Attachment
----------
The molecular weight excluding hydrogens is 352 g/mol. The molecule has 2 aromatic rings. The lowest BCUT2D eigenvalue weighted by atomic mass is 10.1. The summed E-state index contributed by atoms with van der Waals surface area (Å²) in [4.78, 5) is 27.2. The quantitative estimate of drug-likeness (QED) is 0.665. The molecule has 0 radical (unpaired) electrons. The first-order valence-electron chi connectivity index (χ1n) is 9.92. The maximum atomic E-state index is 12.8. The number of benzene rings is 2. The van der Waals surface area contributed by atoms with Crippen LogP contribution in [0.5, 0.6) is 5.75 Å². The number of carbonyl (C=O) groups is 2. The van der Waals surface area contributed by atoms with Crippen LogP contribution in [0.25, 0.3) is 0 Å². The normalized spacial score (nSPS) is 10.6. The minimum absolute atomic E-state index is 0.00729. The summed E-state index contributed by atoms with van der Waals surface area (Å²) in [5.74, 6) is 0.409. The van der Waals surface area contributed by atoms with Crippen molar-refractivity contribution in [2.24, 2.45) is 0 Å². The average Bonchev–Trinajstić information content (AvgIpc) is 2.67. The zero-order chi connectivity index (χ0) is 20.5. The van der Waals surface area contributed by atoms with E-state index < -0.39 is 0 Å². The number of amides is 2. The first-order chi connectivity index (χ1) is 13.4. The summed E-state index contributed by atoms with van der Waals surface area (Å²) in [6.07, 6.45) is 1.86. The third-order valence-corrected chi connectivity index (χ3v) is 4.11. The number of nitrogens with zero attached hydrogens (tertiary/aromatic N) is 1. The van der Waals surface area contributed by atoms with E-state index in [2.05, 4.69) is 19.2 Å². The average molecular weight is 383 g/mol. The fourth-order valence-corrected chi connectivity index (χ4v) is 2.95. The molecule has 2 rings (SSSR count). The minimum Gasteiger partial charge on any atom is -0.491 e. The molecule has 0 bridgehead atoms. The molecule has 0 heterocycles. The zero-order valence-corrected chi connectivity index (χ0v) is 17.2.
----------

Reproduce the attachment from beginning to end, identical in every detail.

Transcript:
The molecular weight excluding hydrogens is 352 g/mol. The molecule has 2 aromatic rings. The lowest BCUT2D eigenvalue weighted by atomic mass is 10.1. The summed E-state index contributed by atoms with van der Waals surface area (Å²) in [4.78, 5) is 27.2. The quantitative estimate of drug-likeness (QED) is 0.665. The molecule has 0 radical (unpaired) electrons. The first-order valence-electron chi connectivity index (χ1n) is 9.92. The maximum atomic E-state index is 12.8. The number of benzene rings is 2. The van der Waals surface area contributed by atoms with Crippen LogP contribution in [0.5, 0.6) is 5.75 Å². The number of carbonyl (C=O) groups is 2. The van der Waals surface area contributed by atoms with Crippen LogP contribution in [0.25, 0.3) is 0 Å². The normalized spacial score (nSPS) is 10.6. The minimum absolute atomic E-state index is 0.00729. The summed E-state index contributed by atoms with van der Waals surface area (Å²) in [5.74, 6) is 0.409. The van der Waals surface area contributed by atoms with Crippen molar-refractivity contribution in [2.24, 2.45) is 0 Å². The average Bonchev–Trinajstić information content (AvgIpc) is 2.67. The zero-order chi connectivity index (χ0) is 20.5. The van der Waals surface area contributed by atoms with E-state index < -0.39 is 0 Å². The number of amides is 2. The first-order chi connectivity index (χ1) is 13.4. The summed E-state index contributed by atoms with van der Waals surface area (Å²) in [6.07, 6.45) is 1.86. The third-order valence-corrected chi connectivity index (χ3v) is 4.11. The number of nitrogens with zero attached hydrogens (tertiary/aromatic N) is 1. The van der Waals surface area contributed by atoms with E-state index in [2.05, 4.69) is 19.2 Å². The average molecular weight is 383 g/mol. The fourth-order valence-corrected chi connectivity index (χ4v) is 2.95. The molecule has 2 rings (SSSR count). The minimum Gasteiger partial charge on any atom is -0.491 e. The molecule has 0 bridgehead atoms. The molecule has 0 heterocycles. The zero-order valence-corrected chi connectivity index (χ0v) is 17.2.